Increasing LTSP Framerate

Given that we are presently using an LTSP setup in our office, we could continue to use our old desktops as terminals while investing in better shared server hardware. While most of the desktop terminals were running fine, capable of full-HD playback, one machine was unable to do so.

This machine was an older Compaq desktop model CQ2320D that came with an Atom 330 and a 100Mbps built-in LAN. Initial performance was terrible, with horrible frame-rates even for normal desktop applications. This was attributed to the slow network as it was saturated.

So, we replaced the built-in 100Mbps LAN with a PCI-E 1Gbps card. Thankfully, this desktop came with a PCI-Ex1 expansion slot, which is perfect for a network card. The result was a very usable framerate for normal desktop applications, but terrible for streaming video.

While the network was capable of hitting 885Mbps (according to iperf), it was only doing about 30MB/s while watching a youtube video. Further measurements indicated that the machine was saturating single threaded performance. However, the culprit wasn’t X11 but rather SSH.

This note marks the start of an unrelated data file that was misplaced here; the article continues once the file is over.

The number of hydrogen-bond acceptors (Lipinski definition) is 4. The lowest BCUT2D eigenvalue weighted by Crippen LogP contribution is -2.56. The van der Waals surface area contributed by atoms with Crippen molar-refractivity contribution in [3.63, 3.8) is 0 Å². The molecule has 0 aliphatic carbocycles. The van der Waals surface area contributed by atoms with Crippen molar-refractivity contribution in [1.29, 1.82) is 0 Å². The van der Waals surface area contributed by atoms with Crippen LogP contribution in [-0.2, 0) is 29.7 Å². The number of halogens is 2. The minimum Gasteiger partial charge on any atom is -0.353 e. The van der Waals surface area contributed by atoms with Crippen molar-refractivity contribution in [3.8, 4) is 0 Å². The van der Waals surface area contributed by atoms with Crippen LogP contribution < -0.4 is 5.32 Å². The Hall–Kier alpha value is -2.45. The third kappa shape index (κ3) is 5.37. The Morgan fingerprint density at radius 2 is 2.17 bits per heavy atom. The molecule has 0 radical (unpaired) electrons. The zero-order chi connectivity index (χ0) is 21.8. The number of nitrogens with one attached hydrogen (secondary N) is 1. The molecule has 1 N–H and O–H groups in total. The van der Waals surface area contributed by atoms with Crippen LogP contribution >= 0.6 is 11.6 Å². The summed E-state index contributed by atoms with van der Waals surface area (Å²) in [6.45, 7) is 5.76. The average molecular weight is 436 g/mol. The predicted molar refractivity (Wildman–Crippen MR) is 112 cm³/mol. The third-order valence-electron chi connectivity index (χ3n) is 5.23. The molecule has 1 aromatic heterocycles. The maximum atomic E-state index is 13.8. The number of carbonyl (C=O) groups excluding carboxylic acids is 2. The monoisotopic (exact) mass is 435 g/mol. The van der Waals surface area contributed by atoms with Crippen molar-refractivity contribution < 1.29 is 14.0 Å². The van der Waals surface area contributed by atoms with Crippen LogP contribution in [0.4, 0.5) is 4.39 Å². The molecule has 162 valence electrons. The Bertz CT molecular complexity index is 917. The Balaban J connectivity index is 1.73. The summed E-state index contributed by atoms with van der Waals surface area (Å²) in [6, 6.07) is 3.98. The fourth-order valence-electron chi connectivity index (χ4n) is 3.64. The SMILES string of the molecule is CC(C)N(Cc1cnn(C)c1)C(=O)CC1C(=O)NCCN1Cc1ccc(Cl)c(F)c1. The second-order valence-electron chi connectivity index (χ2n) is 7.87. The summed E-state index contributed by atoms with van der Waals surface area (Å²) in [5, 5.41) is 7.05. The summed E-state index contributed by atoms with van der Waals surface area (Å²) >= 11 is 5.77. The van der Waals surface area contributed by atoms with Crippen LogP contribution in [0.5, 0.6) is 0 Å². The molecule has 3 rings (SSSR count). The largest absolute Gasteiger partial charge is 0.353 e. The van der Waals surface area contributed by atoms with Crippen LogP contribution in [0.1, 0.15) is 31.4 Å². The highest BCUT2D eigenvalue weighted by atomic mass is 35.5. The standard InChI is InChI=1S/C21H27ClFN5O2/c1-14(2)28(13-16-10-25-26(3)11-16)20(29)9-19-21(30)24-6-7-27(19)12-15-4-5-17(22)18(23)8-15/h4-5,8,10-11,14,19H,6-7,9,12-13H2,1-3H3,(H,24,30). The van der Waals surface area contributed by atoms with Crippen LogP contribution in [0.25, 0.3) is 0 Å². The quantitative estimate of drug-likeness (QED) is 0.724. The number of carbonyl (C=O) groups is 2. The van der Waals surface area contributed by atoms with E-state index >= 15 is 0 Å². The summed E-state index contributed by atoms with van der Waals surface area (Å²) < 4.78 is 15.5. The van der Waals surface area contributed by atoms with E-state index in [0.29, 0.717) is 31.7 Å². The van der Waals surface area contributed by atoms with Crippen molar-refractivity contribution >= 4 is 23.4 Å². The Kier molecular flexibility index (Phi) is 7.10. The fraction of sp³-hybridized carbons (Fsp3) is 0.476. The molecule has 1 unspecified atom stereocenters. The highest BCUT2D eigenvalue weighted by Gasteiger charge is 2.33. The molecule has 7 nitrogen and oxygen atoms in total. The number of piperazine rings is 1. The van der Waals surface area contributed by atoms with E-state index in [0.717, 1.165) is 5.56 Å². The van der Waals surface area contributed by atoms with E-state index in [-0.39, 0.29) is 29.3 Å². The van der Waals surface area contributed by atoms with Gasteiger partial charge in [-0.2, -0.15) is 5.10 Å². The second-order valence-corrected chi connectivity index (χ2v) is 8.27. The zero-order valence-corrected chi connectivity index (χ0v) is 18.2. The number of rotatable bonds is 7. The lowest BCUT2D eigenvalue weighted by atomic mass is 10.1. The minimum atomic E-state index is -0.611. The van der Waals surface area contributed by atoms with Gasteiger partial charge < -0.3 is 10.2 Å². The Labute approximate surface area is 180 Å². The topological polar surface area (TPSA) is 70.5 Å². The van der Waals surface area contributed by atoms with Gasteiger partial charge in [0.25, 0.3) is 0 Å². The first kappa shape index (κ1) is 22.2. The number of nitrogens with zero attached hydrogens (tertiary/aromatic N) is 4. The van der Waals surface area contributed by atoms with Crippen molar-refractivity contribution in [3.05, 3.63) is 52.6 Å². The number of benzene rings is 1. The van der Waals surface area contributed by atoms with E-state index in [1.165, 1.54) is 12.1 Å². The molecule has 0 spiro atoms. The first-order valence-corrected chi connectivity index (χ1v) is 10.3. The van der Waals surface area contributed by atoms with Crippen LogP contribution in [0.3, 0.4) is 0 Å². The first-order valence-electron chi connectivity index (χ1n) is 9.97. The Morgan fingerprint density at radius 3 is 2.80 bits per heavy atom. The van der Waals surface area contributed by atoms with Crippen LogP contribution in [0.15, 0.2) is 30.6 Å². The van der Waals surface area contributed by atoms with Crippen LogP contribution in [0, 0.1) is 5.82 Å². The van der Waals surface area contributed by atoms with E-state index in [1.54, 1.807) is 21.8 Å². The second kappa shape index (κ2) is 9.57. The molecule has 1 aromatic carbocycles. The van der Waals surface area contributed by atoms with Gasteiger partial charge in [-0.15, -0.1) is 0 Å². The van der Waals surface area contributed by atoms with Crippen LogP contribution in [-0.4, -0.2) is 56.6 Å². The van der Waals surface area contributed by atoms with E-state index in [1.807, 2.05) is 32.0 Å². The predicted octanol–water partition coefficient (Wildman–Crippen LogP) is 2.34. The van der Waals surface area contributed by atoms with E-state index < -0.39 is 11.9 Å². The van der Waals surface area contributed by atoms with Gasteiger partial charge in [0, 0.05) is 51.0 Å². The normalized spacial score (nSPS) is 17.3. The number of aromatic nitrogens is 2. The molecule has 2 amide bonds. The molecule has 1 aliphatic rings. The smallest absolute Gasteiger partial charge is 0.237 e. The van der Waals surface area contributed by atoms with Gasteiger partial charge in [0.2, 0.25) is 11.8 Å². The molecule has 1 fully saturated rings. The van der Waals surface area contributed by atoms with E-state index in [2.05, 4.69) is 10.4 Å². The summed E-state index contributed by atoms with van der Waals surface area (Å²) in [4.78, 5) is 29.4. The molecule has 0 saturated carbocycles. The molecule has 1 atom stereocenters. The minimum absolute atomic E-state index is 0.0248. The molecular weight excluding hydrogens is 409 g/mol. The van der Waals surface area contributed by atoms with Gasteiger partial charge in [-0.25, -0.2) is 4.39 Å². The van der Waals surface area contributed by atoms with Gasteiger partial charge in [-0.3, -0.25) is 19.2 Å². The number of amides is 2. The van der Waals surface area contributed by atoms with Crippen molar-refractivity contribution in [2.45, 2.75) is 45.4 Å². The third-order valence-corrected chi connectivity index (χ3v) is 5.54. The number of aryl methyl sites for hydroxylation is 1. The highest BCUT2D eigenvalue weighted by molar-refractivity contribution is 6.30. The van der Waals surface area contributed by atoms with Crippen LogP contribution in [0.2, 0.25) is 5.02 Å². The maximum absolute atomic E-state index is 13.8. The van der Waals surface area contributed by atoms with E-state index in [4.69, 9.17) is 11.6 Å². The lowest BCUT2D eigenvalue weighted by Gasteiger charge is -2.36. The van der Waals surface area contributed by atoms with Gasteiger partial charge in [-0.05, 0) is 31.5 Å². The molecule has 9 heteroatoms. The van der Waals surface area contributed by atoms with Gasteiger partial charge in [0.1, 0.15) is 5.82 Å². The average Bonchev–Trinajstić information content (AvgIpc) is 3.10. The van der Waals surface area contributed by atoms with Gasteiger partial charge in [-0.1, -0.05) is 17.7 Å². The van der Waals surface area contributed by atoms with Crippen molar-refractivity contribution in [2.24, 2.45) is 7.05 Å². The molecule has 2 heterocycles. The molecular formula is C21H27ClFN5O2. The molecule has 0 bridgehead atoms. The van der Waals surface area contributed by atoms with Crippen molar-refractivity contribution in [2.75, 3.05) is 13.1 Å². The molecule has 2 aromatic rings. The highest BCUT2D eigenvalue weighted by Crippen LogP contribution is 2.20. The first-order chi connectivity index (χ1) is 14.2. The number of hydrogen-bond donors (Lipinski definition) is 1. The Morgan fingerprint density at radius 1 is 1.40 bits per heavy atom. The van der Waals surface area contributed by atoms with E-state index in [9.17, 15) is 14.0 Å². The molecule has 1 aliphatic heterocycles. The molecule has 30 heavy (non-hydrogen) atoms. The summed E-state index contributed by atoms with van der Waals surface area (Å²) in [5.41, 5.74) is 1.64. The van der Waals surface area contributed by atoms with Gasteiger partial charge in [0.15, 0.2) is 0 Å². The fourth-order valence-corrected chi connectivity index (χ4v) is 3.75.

I suspected that this was caused by the ciphers. To test out this theory, I switched LTSP to use direct X11 connections, bypassing SSH. As a result, the frame-rate increased tremendously and the network hit the 110MB/s peak transfer rate, which would have saturated the bandwidth.

So, using verbose SSH logging, I checked what cipher was used and found out that it was defaulting to AES128-CTR as the cipher. Checking out benchmarks of SSH ciphers, it was obvious that this was a slow cipher.

Therefore, I replaced the default cipher with RC4 and the performanced dropped back to a rather respectable 45MB/s while watching the same youtube video. Unfortunately, there is not much further performance gained by using any other cipher.

Since encryption was rather important on this particular machine, this was the trade-off that was achieved – a little less security for a little higher framerate. If user security was not important, we could have really high framerates even on underpowered hardware.

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